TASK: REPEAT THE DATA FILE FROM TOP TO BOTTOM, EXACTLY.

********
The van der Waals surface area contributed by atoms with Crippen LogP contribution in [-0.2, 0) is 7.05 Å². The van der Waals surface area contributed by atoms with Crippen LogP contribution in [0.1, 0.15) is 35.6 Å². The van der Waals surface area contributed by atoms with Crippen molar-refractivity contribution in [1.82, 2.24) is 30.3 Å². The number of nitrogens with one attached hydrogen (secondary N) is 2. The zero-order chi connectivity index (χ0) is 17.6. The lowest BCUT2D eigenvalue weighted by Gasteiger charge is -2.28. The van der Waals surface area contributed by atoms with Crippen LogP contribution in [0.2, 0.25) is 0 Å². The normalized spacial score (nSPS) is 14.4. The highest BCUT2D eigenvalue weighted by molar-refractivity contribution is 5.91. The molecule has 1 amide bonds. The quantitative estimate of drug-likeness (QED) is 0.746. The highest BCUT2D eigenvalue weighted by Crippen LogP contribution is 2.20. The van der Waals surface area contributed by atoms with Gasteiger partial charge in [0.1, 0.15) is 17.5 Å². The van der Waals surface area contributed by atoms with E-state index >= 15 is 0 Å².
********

The van der Waals surface area contributed by atoms with Crippen LogP contribution in [-0.2, 0) is 7.05 Å². The van der Waals surface area contributed by atoms with Crippen LogP contribution in [0.1, 0.15) is 35.6 Å². The van der Waals surface area contributed by atoms with Crippen molar-refractivity contribution in [1.82, 2.24) is 30.3 Å². The number of nitrogens with one attached hydrogen (secondary N) is 2. The zero-order chi connectivity index (χ0) is 17.6. The lowest BCUT2D eigenvalue weighted by Gasteiger charge is -2.28. The van der Waals surface area contributed by atoms with Crippen LogP contribution in [0.2, 0.25) is 0 Å². The normalized spacial score (nSPS) is 14.4. The highest BCUT2D eigenvalue weighted by molar-refractivity contribution is 5.91. The molecule has 1 amide bonds. The quantitative estimate of drug-likeness (QED) is 0.746. The highest BCUT2D eigenvalue weighted by Crippen LogP contribution is 2.20. The van der Waals surface area contributed by atoms with Gasteiger partial charge in [0.1, 0.15) is 17.5 Å². The van der Waals surface area contributed by atoms with E-state index >= 15 is 0 Å².